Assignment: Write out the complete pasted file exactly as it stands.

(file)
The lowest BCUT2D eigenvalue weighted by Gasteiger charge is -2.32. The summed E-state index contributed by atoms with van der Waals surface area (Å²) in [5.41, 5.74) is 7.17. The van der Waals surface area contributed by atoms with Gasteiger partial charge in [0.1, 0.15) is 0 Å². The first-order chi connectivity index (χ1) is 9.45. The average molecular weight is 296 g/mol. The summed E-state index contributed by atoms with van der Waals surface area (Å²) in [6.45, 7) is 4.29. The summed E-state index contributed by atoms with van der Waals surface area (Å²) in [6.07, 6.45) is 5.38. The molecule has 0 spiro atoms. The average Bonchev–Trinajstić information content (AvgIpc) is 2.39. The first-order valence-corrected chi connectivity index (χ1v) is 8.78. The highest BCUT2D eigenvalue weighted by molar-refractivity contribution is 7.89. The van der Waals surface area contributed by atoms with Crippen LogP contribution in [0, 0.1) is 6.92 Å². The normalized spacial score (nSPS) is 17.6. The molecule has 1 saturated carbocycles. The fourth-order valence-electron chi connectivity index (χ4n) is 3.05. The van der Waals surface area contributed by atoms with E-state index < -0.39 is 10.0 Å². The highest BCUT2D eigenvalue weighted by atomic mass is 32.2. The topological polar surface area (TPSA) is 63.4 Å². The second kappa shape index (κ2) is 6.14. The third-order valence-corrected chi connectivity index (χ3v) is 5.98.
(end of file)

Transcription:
The lowest BCUT2D eigenvalue weighted by Gasteiger charge is -2.32. The summed E-state index contributed by atoms with van der Waals surface area (Å²) in [5.41, 5.74) is 7.17. The van der Waals surface area contributed by atoms with Gasteiger partial charge in [0.1, 0.15) is 0 Å². The first-order chi connectivity index (χ1) is 9.45. The average molecular weight is 296 g/mol. The summed E-state index contributed by atoms with van der Waals surface area (Å²) in [6.45, 7) is 4.29. The summed E-state index contributed by atoms with van der Waals surface area (Å²) in [6.07, 6.45) is 5.38. The molecule has 0 spiro atoms. The average Bonchev–Trinajstić information content (AvgIpc) is 2.39. The first-order valence-corrected chi connectivity index (χ1v) is 8.78. The highest BCUT2D eigenvalue weighted by molar-refractivity contribution is 7.89. The van der Waals surface area contributed by atoms with Crippen LogP contribution in [0, 0.1) is 6.92 Å². The normalized spacial score (nSPS) is 17.6. The molecule has 1 saturated carbocycles. The fourth-order valence-electron chi connectivity index (χ4n) is 3.05. The van der Waals surface area contributed by atoms with E-state index < -0.39 is 10.0 Å². The highest BCUT2D eigenvalue weighted by atomic mass is 32.2. The topological polar surface area (TPSA) is 63.4 Å². The second kappa shape index (κ2) is 6.14. The third-order valence-corrected chi connectivity index (χ3v) is 5.98.